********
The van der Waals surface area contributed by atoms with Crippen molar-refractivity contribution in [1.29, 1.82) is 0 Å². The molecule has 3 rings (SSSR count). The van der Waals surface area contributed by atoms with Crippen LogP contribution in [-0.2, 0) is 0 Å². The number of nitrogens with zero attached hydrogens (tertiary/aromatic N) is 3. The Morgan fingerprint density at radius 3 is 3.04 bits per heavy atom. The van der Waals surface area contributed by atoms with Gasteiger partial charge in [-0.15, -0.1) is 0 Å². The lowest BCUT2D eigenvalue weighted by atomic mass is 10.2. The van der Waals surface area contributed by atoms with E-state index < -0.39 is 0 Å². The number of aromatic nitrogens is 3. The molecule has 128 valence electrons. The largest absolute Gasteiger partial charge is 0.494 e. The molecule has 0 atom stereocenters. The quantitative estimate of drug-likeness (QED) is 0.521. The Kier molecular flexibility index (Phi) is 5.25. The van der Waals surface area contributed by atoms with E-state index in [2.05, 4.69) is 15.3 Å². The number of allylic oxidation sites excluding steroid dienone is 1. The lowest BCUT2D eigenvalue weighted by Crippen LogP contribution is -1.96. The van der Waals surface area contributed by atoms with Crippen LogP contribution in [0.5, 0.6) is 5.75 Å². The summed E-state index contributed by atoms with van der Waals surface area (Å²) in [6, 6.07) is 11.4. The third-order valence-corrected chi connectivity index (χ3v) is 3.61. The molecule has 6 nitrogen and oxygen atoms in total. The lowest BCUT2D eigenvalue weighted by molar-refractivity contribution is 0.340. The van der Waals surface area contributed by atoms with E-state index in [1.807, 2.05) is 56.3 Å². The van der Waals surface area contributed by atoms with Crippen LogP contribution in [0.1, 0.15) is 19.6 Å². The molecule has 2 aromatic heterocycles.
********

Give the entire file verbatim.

The van der Waals surface area contributed by atoms with Crippen molar-refractivity contribution in [1.29, 1.82) is 0 Å². The molecule has 3 rings (SSSR count). The van der Waals surface area contributed by atoms with Crippen LogP contribution in [-0.2, 0) is 0 Å². The number of nitrogens with zero attached hydrogens (tertiary/aromatic N) is 3. The Morgan fingerprint density at radius 3 is 3.04 bits per heavy atom. The van der Waals surface area contributed by atoms with Gasteiger partial charge in [-0.15, -0.1) is 0 Å². The lowest BCUT2D eigenvalue weighted by atomic mass is 10.2. The van der Waals surface area contributed by atoms with E-state index < -0.39 is 0 Å². The number of aromatic nitrogens is 3. The molecule has 128 valence electrons. The largest absolute Gasteiger partial charge is 0.494 e. The molecule has 0 atom stereocenters. The quantitative estimate of drug-likeness (QED) is 0.521. The Kier molecular flexibility index (Phi) is 5.25. The van der Waals surface area contributed by atoms with E-state index in [2.05, 4.69) is 15.3 Å². The number of allylic oxidation sites excluding steroid dienone is 1. The lowest BCUT2D eigenvalue weighted by Crippen LogP contribution is -1.96. The van der Waals surface area contributed by atoms with Crippen LogP contribution in [0.5, 0.6) is 5.75 Å². The summed E-state index contributed by atoms with van der Waals surface area (Å²) in [6, 6.07) is 11.4. The third-order valence-corrected chi connectivity index (χ3v) is 3.61. The molecule has 6 nitrogen and oxygen atoms in total. The lowest BCUT2D eigenvalue weighted by molar-refractivity contribution is 0.340. The van der Waals surface area contributed by atoms with E-state index in [1.807, 2.05) is 56.3 Å². The van der Waals surface area contributed by atoms with Crippen LogP contribution in [0.1, 0.15) is 19.6 Å². The molecule has 2 aromatic heterocycles.